Damage from Hurricane RitaOne might wonder what kind of damage occurs during a hurricane. I’ve enclosed another picture from Hurricane Rita showing damage in Cameron Parish. What I remember most from hurricanes Katrina and Rita were the number of trees uprooted, the number of church steeples blown off, the golden part of the McDonald’s arches being gone, and getting lost a lot because road signs were down. I am always amazed at the kind of destruction that Mother Nature can leave behind.

Editor's Note: The opinions expressed here are those of the author. They do not reflect EPA policy, endorsement, or action, and EPA does not verify the accuracy or science of the contents of the blog.

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Question of the Week: After you buy a new computer, what do you do with the old one?

Each week we ask a question related to the environment. Please let us know your thoughts as comments. Feel free to respond to earlier comments or post new ideas. Previous questions.

Last week, we asked what you think about when you buy a new computer. Now we want to know about the old ones. You can “ecycle,donate them to charity, give them to a friend, etc. Some people store them because they’re not quite sure what to do.

After you buy a new computer, what do you do with the old one?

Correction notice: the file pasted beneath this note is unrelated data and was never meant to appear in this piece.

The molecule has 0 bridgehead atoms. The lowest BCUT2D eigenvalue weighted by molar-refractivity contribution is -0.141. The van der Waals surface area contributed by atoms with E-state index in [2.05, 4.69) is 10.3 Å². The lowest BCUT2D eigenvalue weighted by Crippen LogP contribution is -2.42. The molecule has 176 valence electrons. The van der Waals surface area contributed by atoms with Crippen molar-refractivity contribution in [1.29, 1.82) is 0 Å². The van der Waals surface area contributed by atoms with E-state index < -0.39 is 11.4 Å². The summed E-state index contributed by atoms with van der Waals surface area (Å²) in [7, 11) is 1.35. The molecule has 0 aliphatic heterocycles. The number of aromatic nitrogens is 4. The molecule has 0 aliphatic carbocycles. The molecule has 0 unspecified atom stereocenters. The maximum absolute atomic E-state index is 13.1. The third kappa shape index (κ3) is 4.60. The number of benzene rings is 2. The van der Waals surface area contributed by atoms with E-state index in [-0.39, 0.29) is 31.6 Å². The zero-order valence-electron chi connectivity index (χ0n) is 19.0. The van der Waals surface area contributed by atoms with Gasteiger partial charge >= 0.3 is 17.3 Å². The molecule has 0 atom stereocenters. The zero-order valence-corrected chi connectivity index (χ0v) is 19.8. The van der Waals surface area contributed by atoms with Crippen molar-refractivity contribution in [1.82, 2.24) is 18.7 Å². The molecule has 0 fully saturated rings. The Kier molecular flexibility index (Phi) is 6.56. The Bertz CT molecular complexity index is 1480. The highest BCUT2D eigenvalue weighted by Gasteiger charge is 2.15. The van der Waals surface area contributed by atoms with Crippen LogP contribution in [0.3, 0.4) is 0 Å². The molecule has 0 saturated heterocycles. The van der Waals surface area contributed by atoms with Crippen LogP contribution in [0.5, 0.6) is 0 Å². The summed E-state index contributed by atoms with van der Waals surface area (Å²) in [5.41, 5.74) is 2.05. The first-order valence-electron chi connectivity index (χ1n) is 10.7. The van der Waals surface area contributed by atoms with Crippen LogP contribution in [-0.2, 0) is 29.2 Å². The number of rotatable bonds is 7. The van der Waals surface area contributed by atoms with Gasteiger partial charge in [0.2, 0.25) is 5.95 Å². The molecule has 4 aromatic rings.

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En español: Cada semana hacemos una pregunta relacionada al medio ambiente. Por favor comparta con nosotros sus pensamientos y comentarios. Siéntase en libertad de responder a comentarios anteriores o plantear nuevas ideas. Preguntas previas.

La semana pasada, le preguntamos sobre lo que piensa al comprar una nueva computadora. Ahora queremos saber qué hace con las viejas. Puede reciclar los aparatos electrónicos al donarlos a entidades caritativas, o a algún amigo, etc. Algunas personas las almacenan porque no tienen claro qué hacer con ellas.

¿Después que compra una computadora nueva, qué hace con la computadora vieja?

Editor's Note: The opinions expressed here are those of the author. They do not reflect EPA policy, endorsement, or action, and EPA does not verify the accuracy or science of the contents of the blog.